Can a Captive Insurance Program Work for Your Company?

Risk management is an area to which many companies do not pay enough attention. All too often, it is an annual ritual of quoting the cost of insurance coverage rather than a process of evaluating all the options to manage risk, which should balance coverage and cost. Companies that are progressive in managing their risk often move through various types of coverage scenarios, from flat premium to high deductible plans. When payrolls get large enough, a captive is often the alternative that gives companies the best risk management solution.

A captive is an insurance company formed to insure the risks of the businesses that are related to it through common ownership. Essentially, this strategy is based on the fact that the premium a company pays for insurance is based partly on the company’s specific loss experience, the insurance company’s underwriting risk which is related to all the companies in the market, and the insurance company’s underwriting profit. By forming a captive, a company narrows the companies included in the risk pool and therefore can reduce risk and premium costs. Additionally, any remaining profit in the captive is to the benefit of its owners.

There are different types of captives, but the most common among our clients is a group captive. A group captive is owned by a number of companies to provide a vehicle to meet the common insurance needs of the group, which most often include general liability and workers’ compensation coverage. Group captives normally have stringent requirements for participation, including company and premium size, loss experience, and quality of a company’s safety program. A well-organized group captive has a collection of well-run companies that have good safety records, loss experience, and lower risk profiles.

The principal benefits of joining a captive are:

1.  Lower insurance costs. By self-insuring within a captive, the profit of the insurance company is essentially eliminated from the premium cost a company would pay. Additionally, most captives are selective as to the risk profile of the companies it allows to become members. The result is a group of companies with lower loss experience and, therefore, lower insurance costs. In a captive, these savings find their way back to the participants in the form of reduced premiums or dividends.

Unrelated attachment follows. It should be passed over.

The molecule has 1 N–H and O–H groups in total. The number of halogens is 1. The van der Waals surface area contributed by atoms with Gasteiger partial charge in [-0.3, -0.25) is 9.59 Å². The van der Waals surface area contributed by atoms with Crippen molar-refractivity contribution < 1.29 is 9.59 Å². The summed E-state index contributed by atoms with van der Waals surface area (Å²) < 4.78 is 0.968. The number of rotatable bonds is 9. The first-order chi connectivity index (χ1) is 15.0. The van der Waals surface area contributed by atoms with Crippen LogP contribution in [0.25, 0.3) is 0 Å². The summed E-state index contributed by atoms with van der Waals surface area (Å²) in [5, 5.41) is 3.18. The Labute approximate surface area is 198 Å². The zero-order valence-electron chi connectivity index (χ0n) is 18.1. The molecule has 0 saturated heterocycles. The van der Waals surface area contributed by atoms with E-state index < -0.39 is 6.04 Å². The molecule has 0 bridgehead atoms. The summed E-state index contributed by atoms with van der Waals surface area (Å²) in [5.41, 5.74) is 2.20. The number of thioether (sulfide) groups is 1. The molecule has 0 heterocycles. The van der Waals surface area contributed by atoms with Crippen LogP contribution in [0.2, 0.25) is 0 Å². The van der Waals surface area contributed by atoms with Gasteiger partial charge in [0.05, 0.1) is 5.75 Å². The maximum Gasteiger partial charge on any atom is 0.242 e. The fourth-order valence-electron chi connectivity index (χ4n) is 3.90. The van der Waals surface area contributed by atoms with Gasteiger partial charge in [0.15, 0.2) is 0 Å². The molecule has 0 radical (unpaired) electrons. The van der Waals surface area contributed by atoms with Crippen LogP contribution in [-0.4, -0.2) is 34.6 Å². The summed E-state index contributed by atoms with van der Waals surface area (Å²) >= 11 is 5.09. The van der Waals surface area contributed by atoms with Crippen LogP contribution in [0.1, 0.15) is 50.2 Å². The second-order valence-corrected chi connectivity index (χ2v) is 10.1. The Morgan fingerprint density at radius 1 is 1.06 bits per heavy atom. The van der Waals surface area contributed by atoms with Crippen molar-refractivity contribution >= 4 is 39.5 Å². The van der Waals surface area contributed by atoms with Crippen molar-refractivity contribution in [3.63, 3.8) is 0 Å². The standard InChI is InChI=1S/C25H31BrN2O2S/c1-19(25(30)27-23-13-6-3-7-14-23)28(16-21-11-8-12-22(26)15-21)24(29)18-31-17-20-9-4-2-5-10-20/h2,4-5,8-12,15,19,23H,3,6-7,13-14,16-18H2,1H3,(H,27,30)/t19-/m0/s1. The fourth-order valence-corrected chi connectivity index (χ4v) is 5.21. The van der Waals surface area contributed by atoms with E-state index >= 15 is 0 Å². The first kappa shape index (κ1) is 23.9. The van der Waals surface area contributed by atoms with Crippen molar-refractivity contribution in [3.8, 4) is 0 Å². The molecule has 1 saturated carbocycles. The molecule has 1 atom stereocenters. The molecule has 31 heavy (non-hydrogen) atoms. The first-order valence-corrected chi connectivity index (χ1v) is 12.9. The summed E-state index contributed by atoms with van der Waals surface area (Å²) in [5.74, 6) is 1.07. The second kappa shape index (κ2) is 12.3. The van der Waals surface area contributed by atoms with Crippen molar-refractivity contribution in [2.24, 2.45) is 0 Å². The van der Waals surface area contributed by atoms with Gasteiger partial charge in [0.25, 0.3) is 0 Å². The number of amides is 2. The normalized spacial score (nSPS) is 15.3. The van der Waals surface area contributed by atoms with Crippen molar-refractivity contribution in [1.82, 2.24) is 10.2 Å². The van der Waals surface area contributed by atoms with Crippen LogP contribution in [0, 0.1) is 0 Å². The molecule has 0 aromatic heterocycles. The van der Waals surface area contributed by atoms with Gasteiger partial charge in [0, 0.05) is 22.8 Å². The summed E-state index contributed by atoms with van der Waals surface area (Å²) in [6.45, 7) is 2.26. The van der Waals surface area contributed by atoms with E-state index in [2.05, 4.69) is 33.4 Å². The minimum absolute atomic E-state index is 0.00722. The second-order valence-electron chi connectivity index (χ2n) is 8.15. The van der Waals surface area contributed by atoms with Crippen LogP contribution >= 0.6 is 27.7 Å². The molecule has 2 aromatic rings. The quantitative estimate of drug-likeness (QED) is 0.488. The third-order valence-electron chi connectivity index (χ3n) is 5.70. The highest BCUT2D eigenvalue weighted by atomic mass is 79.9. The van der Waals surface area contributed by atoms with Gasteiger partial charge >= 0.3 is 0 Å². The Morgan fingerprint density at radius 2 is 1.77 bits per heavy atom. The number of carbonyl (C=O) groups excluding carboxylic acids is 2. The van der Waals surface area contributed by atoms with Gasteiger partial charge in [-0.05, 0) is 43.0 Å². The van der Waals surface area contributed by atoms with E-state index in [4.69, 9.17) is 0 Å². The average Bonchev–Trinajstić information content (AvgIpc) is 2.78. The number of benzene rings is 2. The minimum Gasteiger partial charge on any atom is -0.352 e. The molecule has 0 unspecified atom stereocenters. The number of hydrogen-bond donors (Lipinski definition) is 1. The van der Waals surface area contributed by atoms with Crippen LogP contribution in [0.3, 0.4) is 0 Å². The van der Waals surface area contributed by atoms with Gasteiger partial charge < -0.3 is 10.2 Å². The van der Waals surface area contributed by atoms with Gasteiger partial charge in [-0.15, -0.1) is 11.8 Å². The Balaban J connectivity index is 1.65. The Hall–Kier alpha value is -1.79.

2.  Control of claims process. When companies experience claims in traditional insurance coverages, they are at the mercy of the insurance company handling the claim and are subject to the decisions they make in managing and closing out the claim.  Captives manage their own claims and normally select partners to manage the captive’s claims.  Captive members are more involved and have more discretion over how claims are managed and settled, which usually results in lower costs.

3.  Flexibility in managing coverage. In buying traditional insurance, many companies may not be able to find a suitable structure for managing specific risks or may not be able to find coverage at all. Within a captive, the owners have a say in how coverage is structured, how much risk to retain and what levels of deductibles make sense. This flexibility allows companies to strike the right balance of risk and cost.

4.  Information sharing. There is an important side benefit of being in a captive. Most companies who participate in captives are serious about managing risk and are incentivized to help each other improve the overall results of the captive. This results in the sharing of best practices among participants to help everyone lower their loss experience and improve the results of the captive.

Captives are truly a way for a company to realize a return on investment for their risk management and safety programs. Consideration of a captive should be on the management agenda for any company interested in improving its bottom line.

Mario O. Vicari can be reached at Email or 215.441.4600.